Here’s a tip for all the people who like to bet on sports, if you hear a person say ‘I hope to play well today’, keep your hard earned in your wallet because no sports person worth their salt ever goes out ‘hoping’ to play well.
I learnt this lesson from an AFL coach of mine who surprised me one day with a simple question ‘how do you play a good game of football?’
I thought for a minute and stumbled around long enough for him to walk off and say ‘come and tell me tomorrow’.
Overnight I pondered the question and come up with what I thought I was a decent answer that the coach would be happy with.’ I work really hard, follow the team rules and never give in’. I was pretty happy with that answer. Unfortunately the coach wasn’t and simply said ‘nope, not good enough, I want to know how ‘you’ play a good game’.
The next day I fronted up again and said, “I tackle hard, win my own footy, use my voice and follow team rules’. He said ‘you’re starting to get there’. This time I was brave enough to ask for a clue, as I didn’t think I had another answer in me.
He said look over the games when you have played well. What did you actually do in that game? Don’t worry about what other people did, what did you do?
After exploring a few old videotapes I decided on the following five points:
- I tackled hard (forced me to be where the ball is)
- Won my own footy (didn’t rely on my teammates getting me the ball or my opponent being loose)
- Didn’t spectate (there’s a difference between being ‘near where the ball is’ and ‘getting the ball’)
- Played the percentages (e.g. front and square is the best spot to get the crumbs, not flying past at 100 miles an hour)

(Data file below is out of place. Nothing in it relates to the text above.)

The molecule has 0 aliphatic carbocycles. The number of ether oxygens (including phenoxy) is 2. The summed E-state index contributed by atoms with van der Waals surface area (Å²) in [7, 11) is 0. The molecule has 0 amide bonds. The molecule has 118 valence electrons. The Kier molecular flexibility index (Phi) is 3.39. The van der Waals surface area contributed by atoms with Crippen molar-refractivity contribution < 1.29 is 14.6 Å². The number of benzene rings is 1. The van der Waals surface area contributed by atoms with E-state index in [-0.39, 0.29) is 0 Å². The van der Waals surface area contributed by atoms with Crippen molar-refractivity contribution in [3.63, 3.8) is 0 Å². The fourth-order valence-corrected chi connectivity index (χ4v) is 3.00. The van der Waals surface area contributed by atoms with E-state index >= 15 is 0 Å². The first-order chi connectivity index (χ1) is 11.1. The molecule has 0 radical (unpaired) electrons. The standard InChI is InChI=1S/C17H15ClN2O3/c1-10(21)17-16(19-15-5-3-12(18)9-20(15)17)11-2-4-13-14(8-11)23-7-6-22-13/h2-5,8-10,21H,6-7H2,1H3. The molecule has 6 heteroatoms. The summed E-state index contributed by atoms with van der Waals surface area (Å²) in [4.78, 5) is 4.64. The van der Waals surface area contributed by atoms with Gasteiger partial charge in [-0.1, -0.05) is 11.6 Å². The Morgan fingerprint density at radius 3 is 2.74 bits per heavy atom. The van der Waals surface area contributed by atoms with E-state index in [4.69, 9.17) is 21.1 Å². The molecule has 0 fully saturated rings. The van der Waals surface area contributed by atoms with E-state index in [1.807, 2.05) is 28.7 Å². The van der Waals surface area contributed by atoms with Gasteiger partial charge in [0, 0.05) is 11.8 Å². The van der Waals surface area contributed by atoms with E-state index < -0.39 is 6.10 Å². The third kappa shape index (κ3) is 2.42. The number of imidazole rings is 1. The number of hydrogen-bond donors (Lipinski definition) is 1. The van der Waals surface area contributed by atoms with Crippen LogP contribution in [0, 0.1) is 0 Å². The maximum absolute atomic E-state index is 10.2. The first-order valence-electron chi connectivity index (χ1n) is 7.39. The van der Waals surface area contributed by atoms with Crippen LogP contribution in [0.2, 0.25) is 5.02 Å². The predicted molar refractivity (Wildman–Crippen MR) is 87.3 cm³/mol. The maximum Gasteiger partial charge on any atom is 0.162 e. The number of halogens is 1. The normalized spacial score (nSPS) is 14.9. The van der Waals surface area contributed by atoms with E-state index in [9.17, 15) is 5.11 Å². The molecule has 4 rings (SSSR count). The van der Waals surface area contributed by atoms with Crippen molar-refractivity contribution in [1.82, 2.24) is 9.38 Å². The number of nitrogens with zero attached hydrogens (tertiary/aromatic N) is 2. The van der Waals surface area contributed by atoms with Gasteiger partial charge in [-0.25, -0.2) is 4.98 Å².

- Unrewarded running (sometimes you have to run even when you don’t think you can get the ball. You will be surprised at how many times you will get it)
The coach was now happy. The key point was that doing each of the 5 points was completely within my control. It didn’t matter what the weather was like, the score, how good my teammates were or how poor the opposition was. Each of the 5 points was up to me.
The coach then pointed out that I no longer have to ‘hope’ I play well. I didn’t have to hope that the ball bounced my way, or hope that my opponent gave me a lot of room or hope that my teammates would give me the ball. Playing the game was now in my control.
My next task was to make sure I was fit enough to carry out the points and skilled enough to capitalize on the additional opportunities I would create.
Importantly I now didn’t need to wait for a coach to tell me what to do. When quarter time came I would go through my checklist and ask myself, am I tackling, am I winning my own ball, am I spectating etc? If the answer was no, I could change it for the next quarter.
Previously If I weren’t playing well I would just beat myself up and say I have to work harder. But as we all know, working smarter is often a better option than working harder.
It didn’t guarantee that I played well, but it certainly decreased the chances of playing poorly.
If you’re a young sportsperson think long and hard about when you play well. What are the three things you do that are within your control, that are part of your game when you play well? Choose three not five, as until you get the hang of it you don’t want to overload your mind.
If you’re a coach try asking your kids ‘how they play a good game’. To me it is the most important question you can get them to ponder and answer. It is far more important than goal setting or working on your left foot. I guarantee you that if the player is playing well, you wont need to motivate them to work on their opposite foot kicking, they just will. Most likely they will come to training early to do it.
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About the author:
Nathan Burke started his career as a schoolteacher before the demands of elite level football with St Kilda F.C. took over. Following a successful corporate career he founded Nathan Burke Consulting – a Melbourne based firm that offers High Performance Training and Coaching solutions to corporates, schools and sports teams.